Revenue Tax Briefing

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Revenue Tax Briefing Issue 31, April 1998

Tax Treatment of Interest Paid under the Prompt Payment of Accounts Act 1997

Prompt Payment of Accounts Act 1997


The Prompt Payment of Accounts Act 1997 came into effect on 2 January 1998 and applies to goods and services supplied on or after that date.

The Act provides that certain purchasers who obtain goods or services from a supplier must pay for those goods or services by a prescribed payment date. Where payment is not made by this date, the purchaser must pay to the supplier an interest penalty in addition to the amount due for the goods or services.

The annual rate of interest is 11.75%. This is calculated from the period beginning on the day after the prescribed payment date and ending on the date when the payment is made.

Purchasers liable for the interest penalty on late payment include Government Departments, public bodies and their subsidiaries and contractors on public sector contracts.

Tax treatment of interest paid under the Prompt Payment of Accounts Act 1997


Interest is calculated on the VAT inclusive amount of the payment for goods or services. VAT is not charged on the interest as the interest is not regarded as consideration for the supply of goods or services.

Income Tax/Corporation Tax

The interest is regarded as a trade expense which is tax deductible in computing the profits of the person making the payment (i.e. the purchaser).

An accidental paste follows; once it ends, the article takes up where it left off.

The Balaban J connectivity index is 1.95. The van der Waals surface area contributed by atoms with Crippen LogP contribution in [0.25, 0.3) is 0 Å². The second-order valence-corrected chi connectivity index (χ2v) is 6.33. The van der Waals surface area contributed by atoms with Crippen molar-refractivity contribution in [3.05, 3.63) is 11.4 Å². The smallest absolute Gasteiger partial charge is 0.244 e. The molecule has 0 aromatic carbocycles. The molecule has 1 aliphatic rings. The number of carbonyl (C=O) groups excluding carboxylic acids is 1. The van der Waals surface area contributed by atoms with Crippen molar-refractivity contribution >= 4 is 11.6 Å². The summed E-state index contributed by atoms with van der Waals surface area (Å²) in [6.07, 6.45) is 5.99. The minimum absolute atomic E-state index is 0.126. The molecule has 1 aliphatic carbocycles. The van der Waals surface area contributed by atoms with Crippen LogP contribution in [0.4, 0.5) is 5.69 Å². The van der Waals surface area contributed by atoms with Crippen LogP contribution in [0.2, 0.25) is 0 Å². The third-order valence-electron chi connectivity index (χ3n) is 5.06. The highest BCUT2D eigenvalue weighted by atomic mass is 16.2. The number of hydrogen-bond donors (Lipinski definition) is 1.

The interest is taxable in the hands of the recipient (i.e. the supplier). Although strictly chargeable under Case III of Schedule D, it may be included as a trade receipt and accordingly assessed under Schedule D Case 1.

Tax Clearance Certificates

The Act does not require payment of an amount due to a supplier who has failed to comply with a request to provide a tax clearance certificate. It extends the time limits for payments where there are delays in furnishing tax clearance certificates.

Professional Services Withholding Tax (PSWT)

Where interest is paid on foot of payments which are payments for professional services, within the meaning of Section 520 Taxes Consolidation Act 1997, PSWT should not be deducted from the interest. When completing Forms F45 for issue to specified persons (i.e. suppliers), accountable persons should exclude interest amounts.

Withholding Tax on interest payments by companies and to non-residents

Interest paid under the Prompt Payment of Accounts Act 1997 is yearly interest. Accordingly, Section 246 Taxes Consolidation Act 1997 (deduction of tax at the standard rate) applies where penalty interest is paid by:

  • A company* to a person whose usual place of abode is in the State
  • Any person to another person whose usual place of abode is outside the State.

Where Section 246 applies, the person by or through whom the payment is made must deduct and remit to Revenue tax at the standard rate in force at the time the payment is made.

In practice, Revenue will not require tax to be deducted under Section 246 from payments of penalty interest under ₤100.

* “Company” in this context means any body corporate. A body corporate is a succession or collection of persons having in the estimation of the law an existence and rights and duties distinct from the individual persons who form it from time to time [Murdoch, Dictionary of Irish Law]. Examples of bodies corporate are companies registered under the Companies Acts, government departments and local authorities.